Published on 08/23/00

Keep a Close Eye on Hurricane Debby

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Graphic: Naval Atlantic Meteorology and Oceanography Center
Here are the actual (black) and forecast (red) paths of Hurricane Debby as of 8 a.m. Wednesday, as released by the National Hurricane Center. (Larger image)

Early Wednesday, the best forecast guidance had Hurricane Debby near the southeastern U.S. coast by Friday. Debby was packing the potential of develop into a major hurricane (category 3 or higher) by late week.

Hurricanes can impact the entire state of Georgia, including the mountains. Along the coast the greatest concern is the storm surge, which can cause major flooding and cut off evacuation routes.

Away from the immediate coast, flooding and wind damage are the concerns. Historically, most people who die in hurricanes die from drowning. Tornados are also common as tropical weather systems move over land.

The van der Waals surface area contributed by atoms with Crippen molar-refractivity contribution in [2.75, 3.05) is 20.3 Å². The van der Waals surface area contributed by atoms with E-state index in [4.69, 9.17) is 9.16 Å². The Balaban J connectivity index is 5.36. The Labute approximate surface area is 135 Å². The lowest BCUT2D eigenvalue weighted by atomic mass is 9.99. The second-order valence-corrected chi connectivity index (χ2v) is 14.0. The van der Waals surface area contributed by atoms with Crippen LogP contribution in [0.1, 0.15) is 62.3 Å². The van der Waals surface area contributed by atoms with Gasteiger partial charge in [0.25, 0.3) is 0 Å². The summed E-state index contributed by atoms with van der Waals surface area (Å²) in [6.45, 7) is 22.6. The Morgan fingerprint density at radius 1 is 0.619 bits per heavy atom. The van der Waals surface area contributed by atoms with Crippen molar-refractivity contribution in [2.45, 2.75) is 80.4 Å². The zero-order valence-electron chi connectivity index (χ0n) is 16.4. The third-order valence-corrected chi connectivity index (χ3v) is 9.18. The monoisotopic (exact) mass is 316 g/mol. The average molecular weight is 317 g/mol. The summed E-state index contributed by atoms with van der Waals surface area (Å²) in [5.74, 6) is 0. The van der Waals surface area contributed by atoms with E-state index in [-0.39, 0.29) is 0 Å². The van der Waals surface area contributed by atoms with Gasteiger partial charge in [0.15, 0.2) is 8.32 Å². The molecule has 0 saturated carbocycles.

Don't Wait; Be Prepared

It can rarely be known many days in advance whether Debby or any other hurricane will impact Georgia. But the time to prepare is before these storms arrive.

  • Review your family hurricane plan and evacuation route.
  • Take an inventory of emergency supplies.
  • Check the working condition of your NOAA weather radio.
  • See the University of Georgia Storm and Excess Water page for more suggestions.

All Georgians need to keep advised of the latest statements and warnings concerning Debby and any hurricanes that threaten the state. A NOAA weather radio is the best source for current weather warnings and information.

Official State-of-Georgia information is available from the Georgia Emergency Management Agency page.

David Emory Stooksbury is associate professor of Biological and Agricultural Engineering at University of Georgia's College of Agricultural and Environmental Sciences.